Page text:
Norway’s sovereign wealth fund saw double-digit property returns for the second year running, as investments overall grew by 7.6% and the largest European asset owner continued to gradually rebalance holdings away from the Continent.At the end of 2014, the Government Pension Fund Global said assets stood at NOK6.4trn (€706bn), up by NOK1.4trn over the course of the year.However, changes in the value of the kroner accounted for around half of the increase, and investment returns for only NOK544bn, according to the fund’s annual report.Additionally, on the back of a sharp decline in oil prices over the second half of 2014, the fund was only paid NOK151bn in oil revenue. The amount of revenue was significantly down compared with 2013’s transfer of NOK241bn and is the least money paid into the fund by the government since 2004, when a payment of NOK138bn accounted for two-thirds of the year’s revenue.When measured in international currency, Norges Bank Investment Management (NBIM) said the fund returned 7.6% over the course of 2014.The figure increased dramatically when measured in kroner, with asset returns rising to 24.3%.Real estate returns, which stood at 10.4% last year, rose to 27.5% when measured in kroner – the fund’s single-best performance measured in either kroner or international currency in five years – while equities returned 7.9%.The increased kroner volatility came as the fund grew its exposure to emerging markets and their currencies.Compared with five years ago, the fund’s exposure to European equity and fixed income had fallen from more than 52% of assets to just 37.7%.The volatility boosted returns in fixed income, which overall stood at 6.9%.However, its largest single exposure, to US Treasuries, returned 7.3% when measured in international currency, growing to nearly 15% in kroner.According to the report, the fund increased the number of currencies in which it was invested by three to 47 – adding Ghanaian cedi, Mauritian rupee and Nigerian naira to its currency basket after both Ghana and Mauritius were added to the fund’s universe.Slovenia, in which NBIM also only began investing in 2014, accounted for the fund’s largest frontier-market holding by the end of the year, worth NOK4.8bn, while investments in Mauritius and Ghana were valued at NOK82m and NOK15m, respectively.Since the end of 2012, NBIM’s share of investments in Asia grew from 12.9% to 15.5% and exposure to Oceania and the Middle East rose by 0.2 and 0.1 percentage points to 2.3% and 0.3%, respectively.While NBIM’s holdings in Africa remained steady at 0.7% of total assets since 2012, the fund’s overall value increased by NOK2.6trn over the same period.The fund also continued to grow its property portfolio, increasing nearly threefold in size to NOK141bn and now accounting for 2.2% of assets, up from 1%.Yngve Slyngstad, chief executive at NBIM, said: “Never before have we made as many property investments as we did last year, and we will continue to step up these investments in the coming years.”A large part of the asset growth came from acquisitions in the US, which now accounted for 35% of the property portfolio, up from 18.7%.The UK also remained an important country, accounting for 28.4%, up by 1.4 percentage points.The fund transferred ownership of 11 listed real estate holdings from the equity team to the property team over the course of 2014, with the NOK33bn in holdings returning 6%.Read Yngve Slyngstad’s thoughts on NBIM’s approach to investments in a recent issue of IPE
Kwasi Appiah hopes to guide the Black Stars to the coveted fifth Africa Cup of Nations title in Egypt. Ghana managed to top Group F ahead of Cameroon, Guinea-Bissau and Benin. Two draws and a win at the group stages were enough to seal top spot in Egypt.Kwasi Appiah opts for his favoured 4-2-3-1 formation; a double-pivot in midfield, two wingers and an attack-minded midfielder in the hole behind the striker. His lineups from the group stage give us an indication of how he will set up against Tunisia. The Black Stars learnt a lot in the group stages; the best centre-back pairing, how good the wide players in the team are and what our midfield is good at.Black Stars Strengths’ â— Wing playGhana is one of the best teams in the AFCON when it comes to attacking from the flanks; with 54% of our attacks coming from the left and right flanks. This has been down to how Kwasi Appiah has instructed the team to play, the wingers and full-backs operate very high up the pitch. Baba Rahman’s introduction into the XI has been crucial, and the effect can be seen, with Ghana predominantly attacking from the left side of the field. Look at how high Yiadom and Baba are in the attackTunisia loves to play and attack quite narrow, so using our width to its maximum capacity would help us a lot in Ismailia â— Getting in behind defencesGhana’s build-up play leaves a lot to be desired at times but most often when it does work, we create a lot of chances from it. Our attackers; especially Jordan, thrive at receiving the ball in behind defences rather than in front of them. Look closely at Ghana’s goals scored in this AFCON, majority of them have come from getting the ball in behind the opponent. The forwards may not have pace to burn, but their intelligent runs have allowed them to gain a few yards ahead of the opponent’s defenders. Jordan’s effort vs Guinea-BissauGhana’s equalizer vs BeninJordan Ayew goal vs BeninAll three situations above have involved two things; a good passer and a willing runner(s). If Ghana are able to use this weapon effectively in Ismaila, they would have an upper hand throughout the game. TunisiaAlain Giresse sets up Tunisia very similar to how Ghana setup, but with a few variations.Tunisia plays more of a 4-2-3-1 system, which is built on maximizing the attacking ability of their three (3) star players: Wahbi Khazri, Youssef Msakni and Naim Sliti. This trio has caused havoc in the final third in this AFCON, but their failure to convert when necessary has been their stumbling block. The variation of the 4-2-3-1 Tunisia employ involves their wingers drifting centrally to form an attacking trident in the middle of the pitch. They often rotate as they move across the pitch, confusing defenders as to who to track at which time. Typical Tunisia attacking structureHow does Ghana beat them?Beating Tunisia will not be easy but we need to do two things:â— Provide width and stretch play as wide as possible â— Get in behind the defence often If there is joy to be found in this Tunisia lineup, it’s in their fullback areas. Tunisia’s fullbacks operate high and wide to accommodate for the lack of width when Sliti-Msakni-Khazri come into the middle. Mauritania and Mali were able to exploit this countless times during the group stage.Mauritania able to find their striker in behind with easeThis is how both teams would lineup with respect to the tactics and movements of the players in the formation.Tunisia’s fullbacks pushing up wide during the game would give a perfect advantage to the Black Stars; Samuel Owusu and Dede Ayew would need to stay high and wide in order to take advantage of any spaces in behind. If Alain Giresse decides to put a leash on both fullbacks, then Kwasi Appiah would need to let Yiadom and Baba attack and create 2v1 situations out wide. The runs of Partey, Dede and Jordan in behind the Tunisian defence would need to be perfectly choreographed if the Black Stars are to stand a chance in Ismailia.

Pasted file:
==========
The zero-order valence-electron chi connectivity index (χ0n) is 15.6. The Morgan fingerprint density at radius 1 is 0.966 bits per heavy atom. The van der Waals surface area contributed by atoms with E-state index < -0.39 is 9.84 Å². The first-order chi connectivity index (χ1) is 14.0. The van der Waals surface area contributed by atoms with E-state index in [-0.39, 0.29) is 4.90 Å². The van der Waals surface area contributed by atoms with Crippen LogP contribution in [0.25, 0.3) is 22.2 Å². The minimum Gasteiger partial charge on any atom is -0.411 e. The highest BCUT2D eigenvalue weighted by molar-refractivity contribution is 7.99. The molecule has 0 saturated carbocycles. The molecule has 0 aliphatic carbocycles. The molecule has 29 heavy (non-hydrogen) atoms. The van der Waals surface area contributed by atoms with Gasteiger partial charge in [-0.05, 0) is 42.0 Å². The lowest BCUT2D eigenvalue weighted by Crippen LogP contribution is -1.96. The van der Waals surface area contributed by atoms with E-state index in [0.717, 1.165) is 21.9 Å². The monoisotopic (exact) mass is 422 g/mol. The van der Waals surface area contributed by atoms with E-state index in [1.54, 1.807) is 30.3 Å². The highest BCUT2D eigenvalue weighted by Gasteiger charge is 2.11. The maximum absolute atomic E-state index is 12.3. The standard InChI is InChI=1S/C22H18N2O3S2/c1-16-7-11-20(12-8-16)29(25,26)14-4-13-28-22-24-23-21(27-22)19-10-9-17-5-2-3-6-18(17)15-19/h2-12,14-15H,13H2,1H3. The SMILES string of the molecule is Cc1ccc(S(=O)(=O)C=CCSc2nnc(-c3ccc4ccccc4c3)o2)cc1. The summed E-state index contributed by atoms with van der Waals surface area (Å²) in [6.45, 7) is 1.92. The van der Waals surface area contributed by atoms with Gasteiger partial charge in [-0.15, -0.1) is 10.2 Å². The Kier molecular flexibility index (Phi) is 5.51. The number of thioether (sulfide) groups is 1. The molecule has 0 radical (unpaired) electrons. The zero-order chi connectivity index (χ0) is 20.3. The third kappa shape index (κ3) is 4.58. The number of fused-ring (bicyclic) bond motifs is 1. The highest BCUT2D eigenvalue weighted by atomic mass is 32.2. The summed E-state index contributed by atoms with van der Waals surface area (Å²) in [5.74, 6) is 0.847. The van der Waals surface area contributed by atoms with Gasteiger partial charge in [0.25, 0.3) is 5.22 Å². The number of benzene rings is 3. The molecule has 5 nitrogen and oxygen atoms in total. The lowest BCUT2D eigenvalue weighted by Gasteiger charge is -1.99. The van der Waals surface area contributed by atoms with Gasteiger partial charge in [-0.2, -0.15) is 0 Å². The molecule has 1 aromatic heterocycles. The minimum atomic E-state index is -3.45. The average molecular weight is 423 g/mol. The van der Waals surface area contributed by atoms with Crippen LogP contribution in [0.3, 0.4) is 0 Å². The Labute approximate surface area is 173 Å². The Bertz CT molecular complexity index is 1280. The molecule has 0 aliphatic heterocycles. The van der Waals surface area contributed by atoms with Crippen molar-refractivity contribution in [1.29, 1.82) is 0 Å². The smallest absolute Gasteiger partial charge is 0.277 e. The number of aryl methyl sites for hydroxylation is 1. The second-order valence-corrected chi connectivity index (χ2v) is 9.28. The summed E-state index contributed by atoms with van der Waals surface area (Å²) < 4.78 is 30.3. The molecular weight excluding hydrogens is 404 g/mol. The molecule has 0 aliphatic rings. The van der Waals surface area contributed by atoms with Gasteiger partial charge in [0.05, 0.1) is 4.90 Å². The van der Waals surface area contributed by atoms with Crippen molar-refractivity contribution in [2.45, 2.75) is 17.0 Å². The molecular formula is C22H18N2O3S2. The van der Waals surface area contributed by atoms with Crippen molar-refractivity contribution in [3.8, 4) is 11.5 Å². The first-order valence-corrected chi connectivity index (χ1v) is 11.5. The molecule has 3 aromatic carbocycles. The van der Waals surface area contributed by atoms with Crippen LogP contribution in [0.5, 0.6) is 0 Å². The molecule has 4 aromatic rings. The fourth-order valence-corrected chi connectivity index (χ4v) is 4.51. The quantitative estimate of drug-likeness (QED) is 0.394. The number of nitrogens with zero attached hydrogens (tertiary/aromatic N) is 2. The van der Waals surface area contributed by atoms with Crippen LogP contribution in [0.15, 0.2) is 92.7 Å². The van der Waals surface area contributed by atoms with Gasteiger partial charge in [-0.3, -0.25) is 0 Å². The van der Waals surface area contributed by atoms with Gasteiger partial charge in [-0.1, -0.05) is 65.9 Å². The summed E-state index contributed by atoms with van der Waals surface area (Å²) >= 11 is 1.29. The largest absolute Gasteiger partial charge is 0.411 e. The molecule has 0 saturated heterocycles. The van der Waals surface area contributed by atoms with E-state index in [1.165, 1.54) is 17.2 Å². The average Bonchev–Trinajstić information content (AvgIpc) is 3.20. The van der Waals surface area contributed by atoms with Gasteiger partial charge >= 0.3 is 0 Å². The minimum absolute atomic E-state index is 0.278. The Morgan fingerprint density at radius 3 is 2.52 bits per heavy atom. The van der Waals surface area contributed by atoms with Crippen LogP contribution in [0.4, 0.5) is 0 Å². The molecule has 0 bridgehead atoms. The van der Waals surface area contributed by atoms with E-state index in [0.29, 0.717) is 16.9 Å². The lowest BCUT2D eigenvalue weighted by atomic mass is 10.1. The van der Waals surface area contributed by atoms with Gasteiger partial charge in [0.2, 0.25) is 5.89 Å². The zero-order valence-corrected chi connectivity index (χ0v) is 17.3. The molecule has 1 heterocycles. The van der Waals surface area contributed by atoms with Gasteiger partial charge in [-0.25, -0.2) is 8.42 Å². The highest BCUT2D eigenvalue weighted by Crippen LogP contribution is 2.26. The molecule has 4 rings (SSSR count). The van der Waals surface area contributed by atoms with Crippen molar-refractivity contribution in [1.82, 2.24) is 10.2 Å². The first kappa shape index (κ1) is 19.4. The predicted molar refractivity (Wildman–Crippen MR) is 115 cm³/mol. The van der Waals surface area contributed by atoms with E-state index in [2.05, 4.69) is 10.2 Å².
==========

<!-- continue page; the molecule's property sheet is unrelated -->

Crawford was not only an All-Star in 2004, 2007, 2009 and 2010, he was the All-Star game’s Most Valuable Player in 2009.The Dodgers on the All-Star ballot were chosen by general manager Ned Colletti along with representatives from Major League Baseball, a Dodgers official confirmed.The team will promote Crawford as a write-in candidate.Puig is technically on his first ballot, but was nearly voted in by the fans last season courtesy of the NL All-Star final vote. Puig received more votes than anybody in Final Vote history except Braves first baseman Freddie Freeman, who beat him out with 19.7 million.The rest of the Dodgers’ All-Star ballot representatives were predictable: Adrian Gonzalez (first base), Dee Gordon (second base), Hanley Ramirez (shortstop), Juan Uribe (third base) and A.J. Ellis (catcher). Newsroom GuidelinesNews TipsContact UsReport an Error The three outfielders on the ballot aren’t exactly attractive All-Star candidates at the moment. Neither is Crawford for that matter.Puig is hitting .254 with a .338 on-base percentage and a .437 slugging percentage. Kemp’s slash line is 211/.297/.456, Ethier’s is. 194/.247/.284, and Crawford’s is .222/.231/.317. New set-up for Wilson?The Dodgers are considering a removal of reliever Brian Wilson from his current set-up role, according to manager Don Mattingly.Wilson surrendered four runs in the ninth inning of Thursday’s 7-3 loss to the Phillies, giving him two losses in just six appearances this season.After spending 17 days on the disabled list with elbow irritation earlier this month — and not allowing a run in 24 outings last season — one can’t help but wonder if Wilson is healthy.“I think he’s healthy. If he’s not, he’s not telling us,” Mattingly said. “I feel like it’s just execution. He says possibly getting him regular work will get him back in a groove.”Wilson faced six batters Thursday, gave up three hits, hit one batter and intentionally walked another before he was relieved.He only hit 94 mph on the radar gun with two of the nine fastballs he threw Thursday. One was fouled off by Tony Gwynn Jr. and the other hit Ryan Howard. Last year, Wilson’s fastball was averaging between 93 and 94 with a high of 96 mph. Puig to the big screen?Just as the waters were calming after a Los Angeles Magazine story chronicling Puig’s defection from Cuba was published, it made another wave.The film rights to Jesse Katz’s story have been sold to “Rush Hour” director Brett Ratner’s production company, RatPac Entertainment, according to the Hollywood Reporter. The magazine story details Puig’s attempts to escape Cuba and eventually his successful defection courtesy of smugglers working for a Mexican drug cartel. Puig was then held captive by the smugglers for three weeks when the man who sponsored his defection didn’t pay them before he eventually crossed the U.S. border and was signed by the Dodgers to a seven-year, $43 million deal. The irony of being left off the All-Star ballot wasn’t lost on Carl Crawford.The Dodgers outfielder’s four All-Star selections are tied with Adrian Gonzalez for the most of the team, but he was passed over in favor of Andre Ethier, Matt Kemp and Yasiel Puig when the ballot was released Friday.“To not even have a chance, I mean, I’ve got the most All-Stars of anybody on the team,” Crawford said. “Now there’s not even a chance. I don’t know how I’m supposed to take that.”Only three outfielders per team are allowed on the ballot. The Dodgers’ request to add a fourth was denied, according to a Dodgers official.